This is further supported by the consistencies in the responses across gender and class, two factors commonly found to strongly affect viewing behaviour and preferences. The differences in the interviews do not correlate systematically with gender, which suggests that domestic period drama is a less gendered category, as opposed to 'feminine7 soaps or 'male7 crime dramas. As to class, the respondents7 positive memories (currently) belonging to the higher classes in terms of education and occupation have been noted already. This is surprising, as looking down upon popular viewing fare could be a way to distinguish oneself and to situate oneself in the intellectual élite — as often seemed to be the case in press reviews. While some of the respondents echoed the condescension towards contemporary popular drama (particularly soaps), very few looked down upon the 'folk7 period dramas. This suggests that these serials, although looked down upon by the cultural élite at the time of broadcasting, have changed from a 'bad7 to a 'good7 cultural object — which, indeed, they may always have been for a majority of viewers. This finding also further corroborates their power in uniting a (national) audience.

As mentioned previously, most of the respondents took a referential rather than critical stance, neglecting the constructed nature of the representations and focusing on their reality value. Only some seemed to be 69

aware of — or at least, cared about — the negative press surrounding these serials, so their opinion appeared to be little affected by the 'official' critical discourse. On the contrary, it seems that despite their negative comments, the press critics have taken a cue from 'common7 viewers in explaining the success of domestic drama by referring to its quintessential 'Flemishness7. The portrayal of the Flemish past is what ultimately salvages these serials in reviewers7 eyes , the same quality which seems to explain viewers7 preferences.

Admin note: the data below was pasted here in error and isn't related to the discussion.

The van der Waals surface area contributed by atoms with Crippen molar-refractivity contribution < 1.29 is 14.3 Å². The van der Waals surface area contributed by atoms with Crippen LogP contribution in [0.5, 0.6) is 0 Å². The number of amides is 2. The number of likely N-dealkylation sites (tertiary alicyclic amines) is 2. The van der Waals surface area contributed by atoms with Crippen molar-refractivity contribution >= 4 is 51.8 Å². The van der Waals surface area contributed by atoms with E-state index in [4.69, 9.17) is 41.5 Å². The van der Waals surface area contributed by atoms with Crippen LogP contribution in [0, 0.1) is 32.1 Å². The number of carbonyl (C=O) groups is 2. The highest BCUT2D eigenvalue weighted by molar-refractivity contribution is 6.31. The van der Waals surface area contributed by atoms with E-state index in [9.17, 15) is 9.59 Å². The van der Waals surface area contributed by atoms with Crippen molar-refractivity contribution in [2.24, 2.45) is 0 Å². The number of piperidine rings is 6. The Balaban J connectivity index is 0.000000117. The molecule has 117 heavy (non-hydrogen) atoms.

While nostalgia coloured the respondents7 positive memories, it does not detract from their central position in cultural imagination. Indeed, one may argue that nostalgia forms the very core of national identities, which commonly display a strong orientation towards an idealized shared history. As viewers most fondly remember popular period serials, a dual nostalgia is operating: nostalgic memories for fiction that was itself nostalgically representing the shared past. At least for this generation, these serials have become part of collective memory, leading to the creation of a national 'mnemonic7 community. This is not to claim the predominance of domestic fiction in the construction of national identity, but to redress the balance and include such everyday, popular forms of culture alongside the more commonly considered 'official7 (political, high cultural) discourses on the nation. This calls for a revaluation of these series, which have been unduly criticized in the past.

Finally, these findings also call for further international comparisons into similar forms of 'banal7 nationalism, particularly in small (European) 'national7 regions (or 'stateless nations7) wit Inn larger nation-states. Billig (1995) mostly situates banal nationalism in established nations, as opposed to the 'hot7 nationalism of peripheral groups seeking to establish a new nation. As noted by Law (2001: 300), such analysis does not translate straightforwardly to 'stateless nations7. While Flanders clearly belongs to the latter category, there too, beside political 'hot7 nationalism and explicit high cultural nationalism (celebrating national cultural feats), there is an undercurrent of unnoticed, everyday 'flagging7 of the nation. This happens both within television fiction, in the creation of a common sen si cal discourse through representations of the nation, and among the viewers, who first form a community of viewers and then a mnemonic community remembering shared viewing experiences.

Ac kno wl edg emen ts

I would like to express my gratitude to the participants of the 2005—4 Media Culture Seminar at the Catholic University of Leuven for their help with the interviews. This research was realized with the support of the Fund for Scientific Research, Flanders.

70 1- For a good summary of the 'heritage' debate, see Monk (2002).

2. These are more fully analysed in Dhoest (2005, 2006).

5. The interview transcripts are literal translations by the author. To secure anonymity, only the respondents' first names are given.


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Biographical note

Alexander Dhoest is Lecturer in Popular and Media Culture at the Department of Communication Studies, Antwerp University. His doctoral research dealt with the construction of national identity in Flemish television drama (textually, but also in production and critical reception). In his current research he is further developing the historical and contemporary reception of domestic TV drama. He has published two books on television culture, and is currently editing a collection on the history of Flemish television, address: Department of Communication Studies, University of Antwerp, Sint-Jacobstraat 2, B-2000 Antwerp, Belgium, [email:]